John William Godward
Godward was a Victorian Neo-classicist, and therefore a follower in theory of Frederic Leighton. However, he is more closely allied stylistically to Sir Lawrence Alma-Tadema, with whom he shared a penchant for the rendering of Classical architecture, in particular, static landscape features constructed from marble.
The vast majority of Godward's extant images feature women in Classical dress, posed against these landscape features, though there are some semi-nude and fully nude figures included in his oeuvre (a notable example being In The Tepidarium (1913), a title shared with a controversial Alma-Tadema painting of the same subject that resides in the Lady Lever Art Gallery). The titles reflect Godward's source of inspiration: Classical civilisation, most notably that of Ancient Rome (again a subject binding Godward closely to Alma-Tadema artistically), though Ancient Greece sometimes features, thus providing artistic ties, albeit of a more limited extent, with Leighton.
Given that Classical scholarship was more widespread among the potential audience for his paintings during his lifetime than in the present day, meticulous research of detail was important in order to attain a standing as an artist in this genre. Alma-Tadema was, as well as a painter, an archaeologist who attended historical sites and collected artefacts that were later used in his paintings: Godward, too, studied such details as architecture and dress, in order to ensure that his works bore the stamp of authenticity. In addition, Godward painstakingly and meticulously rendered those other important features in his paintings, animal skins (the paintings Noon Day Rest (1910) and A Cool Retreat (1910) contain superb examples of such rendition) and wild flowers (Nerissa (1906), illustrated above, and Summer Flowers (1903) are again excellent examples of this).
The appearance of beautiful women in studied poses in so many of Godward's canvases causes many newcomers to his works to categorise him mistakenly as being Pre-Raphaelite, particularly as his palette is often a vibrantly colourful one. However, the choice of subject matter (ancient civilisation versus, for example, Arthurian legend) is more properly that of the Victorian Neoclassicist: however, it is appropriate to comment that in common with numerous painters contemporary with him, Godward was a 'High Victorian Dreamer', producing beautiful images of a world which, it must be said, was idealised and romanticised, and which in the case of both Godward and Alma-Tadema came to be criticised as a world-view of 'Victorians in togas'. Related Paintings of John William Godward :. | The Tease | The Ring | A Grecian Girl | Sweet Nothings by Godward | Erato at Her Lyre |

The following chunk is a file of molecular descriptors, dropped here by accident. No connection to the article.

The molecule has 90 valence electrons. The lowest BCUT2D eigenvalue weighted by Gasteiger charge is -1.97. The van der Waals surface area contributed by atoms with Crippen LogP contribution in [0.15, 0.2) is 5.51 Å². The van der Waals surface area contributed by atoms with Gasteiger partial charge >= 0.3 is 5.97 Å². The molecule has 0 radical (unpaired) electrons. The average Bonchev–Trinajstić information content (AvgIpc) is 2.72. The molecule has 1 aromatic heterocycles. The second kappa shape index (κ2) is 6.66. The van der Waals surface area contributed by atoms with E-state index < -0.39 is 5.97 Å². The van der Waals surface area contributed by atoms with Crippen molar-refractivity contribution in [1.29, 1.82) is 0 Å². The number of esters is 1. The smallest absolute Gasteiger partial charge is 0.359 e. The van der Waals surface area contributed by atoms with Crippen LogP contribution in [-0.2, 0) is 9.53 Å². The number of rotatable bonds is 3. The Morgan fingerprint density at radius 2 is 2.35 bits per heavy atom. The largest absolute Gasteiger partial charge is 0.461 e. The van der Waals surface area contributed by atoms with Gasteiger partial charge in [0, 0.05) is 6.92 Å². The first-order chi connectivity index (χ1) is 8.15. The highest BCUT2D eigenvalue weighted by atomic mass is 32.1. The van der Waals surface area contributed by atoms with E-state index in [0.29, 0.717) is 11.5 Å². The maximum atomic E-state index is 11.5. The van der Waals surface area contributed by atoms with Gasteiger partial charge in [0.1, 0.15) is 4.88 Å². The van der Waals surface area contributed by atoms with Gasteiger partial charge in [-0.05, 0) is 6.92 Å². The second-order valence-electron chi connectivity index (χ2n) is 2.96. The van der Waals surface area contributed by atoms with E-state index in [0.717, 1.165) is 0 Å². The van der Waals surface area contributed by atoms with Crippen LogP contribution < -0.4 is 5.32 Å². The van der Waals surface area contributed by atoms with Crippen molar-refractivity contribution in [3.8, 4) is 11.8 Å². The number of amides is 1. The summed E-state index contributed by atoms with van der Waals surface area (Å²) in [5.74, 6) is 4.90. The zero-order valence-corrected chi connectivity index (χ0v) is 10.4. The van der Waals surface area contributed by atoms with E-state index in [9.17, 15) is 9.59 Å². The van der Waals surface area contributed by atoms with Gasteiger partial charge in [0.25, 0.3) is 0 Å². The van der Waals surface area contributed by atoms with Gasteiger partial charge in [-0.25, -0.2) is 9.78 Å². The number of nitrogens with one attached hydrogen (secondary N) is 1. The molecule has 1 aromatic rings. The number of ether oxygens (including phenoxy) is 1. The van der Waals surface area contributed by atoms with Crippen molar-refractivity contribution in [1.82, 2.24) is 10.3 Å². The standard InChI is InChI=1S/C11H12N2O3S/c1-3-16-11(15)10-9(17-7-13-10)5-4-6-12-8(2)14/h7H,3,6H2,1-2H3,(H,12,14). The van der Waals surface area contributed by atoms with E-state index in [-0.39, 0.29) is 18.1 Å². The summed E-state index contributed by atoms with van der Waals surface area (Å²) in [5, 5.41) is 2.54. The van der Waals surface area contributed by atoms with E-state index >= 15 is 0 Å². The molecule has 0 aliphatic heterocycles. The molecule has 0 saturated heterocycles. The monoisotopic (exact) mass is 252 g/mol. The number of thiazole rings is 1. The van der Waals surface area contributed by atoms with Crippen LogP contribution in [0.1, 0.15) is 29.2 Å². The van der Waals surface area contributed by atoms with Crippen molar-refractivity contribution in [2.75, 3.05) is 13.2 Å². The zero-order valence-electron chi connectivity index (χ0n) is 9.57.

Related Artists:carle vernet
Antoine Charles Horace Vernet aka. Carle Vernet (14 August 1758 - 17 November 1835) was a French painter, the youngest child of Claude Joseph Vernet, and the father of Horace Vernet.
The Battle of Wagram; colored litho by Carle Vernet and Jacques SwebachBorn in Bordeaux, Vernet was a pupil of his father and of Nicolas-Bernard Lepicie. Strangely, after winning the grand prix (1782), his father had to recall him back from Rome to France to prevent him from entering a monastery.
In his Triumph of Paulus Aemilius, he broke with tradition and drew the horse with the forms he had learnt from nature in stables and riding-schools. His hunting-pieces, races, landscapes, and work as a lithographer were also very popular.
Carle's sister was executed by the guillotine during the Revolution. After this, he gave up art.
When he again began to produce under the French Directory (1795 - 1799) , his style had changed radically. He started drawing in minute detail battles and campaigns to glorify Napoleon. His drawings of Napoleon's Italian campaign won acclaim as did the Battle of Marengo, and for his Morning of Austerlitz Napoleon awarded him the Legion of Honour. Louis XVIII of France awarded him the Order of Saint Michael.Amedeo Modigliani
Italian Expressionist Painter and Sculptor, 1884-1920
Amedeo Clemente Modigliani (July 12, 1884 ?C January 24, 1920) was an Italian artist of Jewish heritage, practicing both painting and sculpture, who pursued his career for the most part in France. Modigliani was born in Livorno (historically referred to in English as Leghorn), in northwestern Italy and began his artistic studies in Italy before moving to Paris in 1906. Influenced by the artists in his circle of friends and associates, by a range of genres and art movements, and by primitive art, Modigliani's œuvre was nonetheless unique and idiosyncratic. He died in Paris of tubercular meningitis, exacerbated by poverty, overworking, and an excessive use of alcohol and narcotics, at the age of 35.PITTONI, Giambattista
Italian Rococo Era Painter, 1687-1767
Italian painter and draughtsman. With Giambattista Tiepolo and Piazzetta, he was the most representative history painter of the Venetian Rococo. Besides altarpieces for Venetian and other churches as well as devotional images for private clients on both sides of the Alps, he painted subjects from mythology and Classical literature for collectors and connoisseurs in a Rococo idiom all his own; it is these secular pictures for which he is best known. Zava Boccazzi's catalogue raisonn of Pittoni's paintings (1979) includes 247 extant autograph works and 117 paintings now lost, destroyed or untraced. Binion's catalogue raisonn? of the artist's drawings (1983) lists 304 sheets. Pittoni's total output must have been far larger, as is evident from the drawings, many of which are studies for unknown works. For instance, Pittoni must occasionally have painted decorations for secular buildings and palazzi, probably in fresco, though none has yet come to light, with the notable exception of the few frescoes with scenes from the Life of Diana, painted in 1727 in the palazzetto Widman in Bagnoli di Sopra near Padua.